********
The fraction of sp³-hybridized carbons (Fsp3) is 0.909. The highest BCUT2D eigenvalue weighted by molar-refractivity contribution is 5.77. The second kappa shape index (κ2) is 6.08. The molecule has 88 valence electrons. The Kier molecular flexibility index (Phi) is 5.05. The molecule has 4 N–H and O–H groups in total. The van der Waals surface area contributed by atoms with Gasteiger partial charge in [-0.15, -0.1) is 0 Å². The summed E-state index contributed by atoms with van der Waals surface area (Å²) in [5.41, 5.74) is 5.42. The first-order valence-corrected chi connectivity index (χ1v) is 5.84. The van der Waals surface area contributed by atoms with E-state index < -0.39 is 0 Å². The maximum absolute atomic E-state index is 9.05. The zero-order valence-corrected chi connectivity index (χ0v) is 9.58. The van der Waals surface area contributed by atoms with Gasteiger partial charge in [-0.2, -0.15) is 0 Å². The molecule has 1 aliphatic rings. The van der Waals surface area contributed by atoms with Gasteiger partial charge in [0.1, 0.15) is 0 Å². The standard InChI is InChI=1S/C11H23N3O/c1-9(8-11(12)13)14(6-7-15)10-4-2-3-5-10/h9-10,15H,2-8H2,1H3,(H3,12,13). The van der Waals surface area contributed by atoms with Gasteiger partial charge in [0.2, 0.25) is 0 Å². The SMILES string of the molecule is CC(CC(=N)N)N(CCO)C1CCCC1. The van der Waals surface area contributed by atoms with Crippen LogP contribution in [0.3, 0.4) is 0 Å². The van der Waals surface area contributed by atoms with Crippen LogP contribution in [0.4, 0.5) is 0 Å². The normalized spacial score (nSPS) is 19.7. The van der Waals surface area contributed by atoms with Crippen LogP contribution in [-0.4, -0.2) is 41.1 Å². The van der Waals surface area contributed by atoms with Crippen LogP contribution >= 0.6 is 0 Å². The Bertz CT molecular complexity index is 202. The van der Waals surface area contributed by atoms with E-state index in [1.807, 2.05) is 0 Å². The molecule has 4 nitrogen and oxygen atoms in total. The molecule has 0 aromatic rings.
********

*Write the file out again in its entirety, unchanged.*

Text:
The fraction of sp³-hybridized carbons (Fsp3) is 0.909. The highest BCUT2D eigenvalue weighted by molar-refractivity contribution is 5.77. The second kappa shape index (κ2) is 6.08. The molecule has 88 valence electrons. The Kier molecular flexibility index (Phi) is 5.05. The molecule has 4 N–H and O–H groups in total. The van der Waals surface area contributed by atoms with Gasteiger partial charge in [-0.15, -0.1) is 0 Å². The summed E-state index contributed by atoms with van der Waals surface area (Å²) in [5.41, 5.74) is 5.42. The first-order valence-corrected chi connectivity index (χ1v) is 5.84. The van der Waals surface area contributed by atoms with E-state index < -0.39 is 0 Å². The maximum absolute atomic E-state index is 9.05. The zero-order valence-corrected chi connectivity index (χ0v) is 9.58. The van der Waals surface area contributed by atoms with Gasteiger partial charge in [-0.2, -0.15) is 0 Å². The molecule has 1 aliphatic rings. The van der Waals surface area contributed by atoms with Gasteiger partial charge in [0.1, 0.15) is 0 Å². The standard InChI is InChI=1S/C11H23N3O/c1-9(8-11(12)13)14(6-7-15)10-4-2-3-5-10/h9-10,15H,2-8H2,1H3,(H3,12,13). The van der Waals surface area contributed by atoms with Gasteiger partial charge in [0.2, 0.25) is 0 Å². The SMILES string of the molecule is CC(CC(=N)N)N(CCO)C1CCCC1. The van der Waals surface area contributed by atoms with Crippen LogP contribution in [0.3, 0.4) is 0 Å². The van der Waals surface area contributed by atoms with Crippen LogP contribution in [0.4, 0.5) is 0 Å². The normalized spacial score (nSPS) is 19.7. The van der Waals surface area contributed by atoms with Crippen LogP contribution in [-0.4, -0.2) is 41.1 Å². The van der Waals surface area contributed by atoms with Crippen LogP contribution >= 0.6 is 0 Å². The Bertz CT molecular complexity index is 202. The van der Waals surface area contributed by atoms with E-state index in [1.807, 2.05) is 0 Å². The molecule has 4 nitrogen and oxygen atoms in total. The molecule has 0 aromatic rings.